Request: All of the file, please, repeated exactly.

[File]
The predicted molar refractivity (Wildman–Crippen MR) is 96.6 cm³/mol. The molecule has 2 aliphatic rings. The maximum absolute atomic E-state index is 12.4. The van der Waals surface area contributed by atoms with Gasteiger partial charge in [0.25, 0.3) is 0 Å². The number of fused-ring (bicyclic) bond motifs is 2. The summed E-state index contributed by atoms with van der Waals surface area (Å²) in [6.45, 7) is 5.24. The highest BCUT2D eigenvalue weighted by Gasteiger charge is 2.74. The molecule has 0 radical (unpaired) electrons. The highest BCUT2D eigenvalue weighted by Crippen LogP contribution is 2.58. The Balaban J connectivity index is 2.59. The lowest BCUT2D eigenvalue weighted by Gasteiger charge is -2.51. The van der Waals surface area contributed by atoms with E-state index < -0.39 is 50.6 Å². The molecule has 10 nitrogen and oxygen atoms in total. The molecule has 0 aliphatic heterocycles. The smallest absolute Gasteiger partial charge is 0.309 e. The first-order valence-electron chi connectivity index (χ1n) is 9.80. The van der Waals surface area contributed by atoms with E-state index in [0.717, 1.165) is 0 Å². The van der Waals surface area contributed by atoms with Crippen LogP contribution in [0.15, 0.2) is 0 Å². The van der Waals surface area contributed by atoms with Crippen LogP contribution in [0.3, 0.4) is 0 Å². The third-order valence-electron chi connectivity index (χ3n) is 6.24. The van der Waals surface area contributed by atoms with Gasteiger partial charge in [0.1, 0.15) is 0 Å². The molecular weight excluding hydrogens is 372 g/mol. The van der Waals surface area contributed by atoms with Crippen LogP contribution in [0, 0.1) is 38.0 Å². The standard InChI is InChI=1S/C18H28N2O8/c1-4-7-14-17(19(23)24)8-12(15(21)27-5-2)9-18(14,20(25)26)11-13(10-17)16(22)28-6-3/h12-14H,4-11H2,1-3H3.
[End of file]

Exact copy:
The predicted molar refractivity (Wildman–Crippen MR) is 96.6 cm³/mol. The molecule has 2 aliphatic rings. The maximum absolute atomic E-state index is 12.4. The van der Waals surface area contributed by atoms with Gasteiger partial charge in [0.25, 0.3) is 0 Å². The number of fused-ring (bicyclic) bond motifs is 2. The summed E-state index contributed by atoms with van der Waals surface area (Å²) in [6.45, 7) is 5.24. The highest BCUT2D eigenvalue weighted by Gasteiger charge is 2.74. The molecule has 0 radical (unpaired) electrons. The highest BCUT2D eigenvalue weighted by Crippen LogP contribution is 2.58. The Balaban J connectivity index is 2.59. The lowest BCUT2D eigenvalue weighted by Gasteiger charge is -2.51. The van der Waals surface area contributed by atoms with E-state index < -0.39 is 50.6 Å². The molecule has 10 nitrogen and oxygen atoms in total. The molecule has 0 aliphatic heterocycles. The smallest absolute Gasteiger partial charge is 0.309 e. The first-order valence-electron chi connectivity index (χ1n) is 9.80. The van der Waals surface area contributed by atoms with E-state index in [0.717, 1.165) is 0 Å². The van der Waals surface area contributed by atoms with Crippen LogP contribution in [0.15, 0.2) is 0 Å². The van der Waals surface area contributed by atoms with Crippen LogP contribution in [0.3, 0.4) is 0 Å². The third-order valence-electron chi connectivity index (χ3n) is 6.24. The van der Waals surface area contributed by atoms with Gasteiger partial charge in [0.1, 0.15) is 0 Å². The molecular weight excluding hydrogens is 372 g/mol. The van der Waals surface area contributed by atoms with Crippen LogP contribution in [0, 0.1) is 38.0 Å². The standard InChI is InChI=1S/C18H28N2O8/c1-4-7-14-17(19(23)24)8-12(15(21)27-5-2)9-18(14,20(25)26)11-13(10-17)16(22)28-6-3/h12-14H,4-11H2,1-3H3.